My top 10 features what I imagine will be a much higher than average percentage of athletes who are still competing or only recently stopped.
Seven out of 10, to be precise, with only two whose careers took place pre-1980.
Which is not to belittle the achievements of the 'pioneers' of yesteryear; the likes of Reg Harris, Brian Robinson, Michael Wright, Barry Hoban, Malcolm Elliott et al . It rather reflects the phenomenal success of those riders who have, since 1997, benefited from Lottery funding and who have driven the current explosion of interest in the sport.
The simple fact is this generation's achievements far, far exceed those of previous generations, making it virtually impossible to ignore the claims of at least half a dozen riders. And that leaves very little room for others.
The fact, for instance, that Jason Kenny, who won his sixth Olympic gold medal this year to become the joint most successful British Olympian of all time in terms of gold medals won, only just squeaks into my top 10, and there is no place for his wife Laura Kenny (née Trott), the most successful British female Olympian of all time, or Victoria Pendleton, or triple Olympic gold medallist Ed Clancy, shows just how high the barrier of entry is.
How, then, to choose a top 10? As ever with cycling, the problem is you have so many different disciplines and types of rider. How can you compare the greatest road sprinter of all time, Mark Cavendish, with the greatest track sprinter Sir Chris Hoy? Or a serial stage winner like Cavendish with a three-time Tour de France champion like Chris Froome? Or a four-time downhill mountain bike world champion like Rachel Atherton with a four-time Olympic champion like Trott.
You cannot of course. It is all entirely subjective. But I have tended to give extra weight to versatility, longevity, and crucially, to the competitiveness of the field in which the athlete was or is competing.
This is why, for instance, Nicole Cooke features only at No 5 in the list despite having an extremely impressive palmarès including world and Olympic titles. Women's cycling was competitive when Cooke was competing but the depth was not like it is now – and it still is not as competitive as men's road cycling. Again, that is not to belittle Cooke, just to explain my reasoning.
Then you have the thorny issue of performance enhancing drugs in cycling. Should anyone who was ever popped, or found to have taken, or admitted to having taken PEDs be excluded? That would mean leaving out Tom Simpson, Robert Millar, David Millar and many more. At world level, it would mean disregarding the achievements of Eddy Merckx, generally regarded as the greatest cyclist who ever lived. Suffice to say, it is an extremely complex debate and not as black and white as some would have it.
Concentrating on the British riders, though, the top few spots picked themselves. It was simply a question of establishing the order, although it has to be said the choice of No1 was made more complicated by recent revelations.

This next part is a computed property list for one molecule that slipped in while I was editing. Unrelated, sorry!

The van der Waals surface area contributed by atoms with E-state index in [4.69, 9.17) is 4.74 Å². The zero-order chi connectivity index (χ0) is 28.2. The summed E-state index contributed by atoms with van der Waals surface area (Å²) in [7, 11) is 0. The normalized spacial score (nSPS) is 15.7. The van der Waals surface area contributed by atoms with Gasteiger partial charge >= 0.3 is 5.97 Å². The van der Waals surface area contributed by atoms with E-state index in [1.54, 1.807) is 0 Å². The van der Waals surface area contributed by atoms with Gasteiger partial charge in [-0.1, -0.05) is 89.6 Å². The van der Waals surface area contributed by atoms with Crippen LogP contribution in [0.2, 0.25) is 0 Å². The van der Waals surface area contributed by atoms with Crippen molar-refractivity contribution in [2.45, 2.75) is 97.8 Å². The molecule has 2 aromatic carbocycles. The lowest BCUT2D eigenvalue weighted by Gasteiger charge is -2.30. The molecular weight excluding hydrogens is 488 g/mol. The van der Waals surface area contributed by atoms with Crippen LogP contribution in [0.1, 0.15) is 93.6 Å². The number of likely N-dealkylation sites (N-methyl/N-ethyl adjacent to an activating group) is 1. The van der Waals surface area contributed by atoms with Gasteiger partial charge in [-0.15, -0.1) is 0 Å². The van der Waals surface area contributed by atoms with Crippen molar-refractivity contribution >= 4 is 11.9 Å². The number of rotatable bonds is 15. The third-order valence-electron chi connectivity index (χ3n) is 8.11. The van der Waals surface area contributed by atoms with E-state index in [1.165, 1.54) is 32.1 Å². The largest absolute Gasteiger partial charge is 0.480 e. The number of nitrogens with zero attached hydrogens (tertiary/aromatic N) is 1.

Sir Bradley Wiggins would, until September, have been a shoo-in at the top of any 'Best Of British' list; the first Briton to win the Tour de France, five Olympic gold medals and eight Olympic medals in total making him the most decorated British Olympian of all time, world titles on track and road, the Hour record… Wiggins has shown incredible versatility in an age of specialists.
His therapeutic use exemptions for triamcinolone in 2011, 2012 and 2013 have, however, raised question marks . The injections may have been legal, but doubts persist as to whether they were entirely within the spirit of the rules. It is difficult to know how much that jab helped Wiggins in that 2012 Tour.
In the end I kept him at No 1 as it seems to me Wiggins is either on the list at No 1, or off it altogether. And while he and Team Sky may have entered a grey zone, ultimately they did not break any rules (although there is a UK Anti-Doping investigation ongoing into other separate allegations).
Cavendish could easily have been No 1, though, even without the TUE fuss. The Manx Missile is, if anything, underappreciated in this country, where a cycling public weaned on Olympic success and the cult of the yellow jersey arguably does not fully appreciate his extraordinary career.
Chris Froome and Sir Chris Hoy come next. As road and track specialists respectively, rather than riders capable of winning in both disciplines, I have them at three and four. After the aforementioned Cooke, I have gone for Simpson, Britain's greatest rider up until the cycling boom of the 21st century. Then the indomitable, inspirational Beryl Burton. Robert Millar, Chris Boardman and Kenny complete my top 10.
No room for Trott or Pendleton, then, which seems faintly extraordinary. Or Lizzie Deignan (nee Armitstead), David Millar or Clancy. You could make a case for any of them, and I did, but I found it was difficult to shift any of the above 10.
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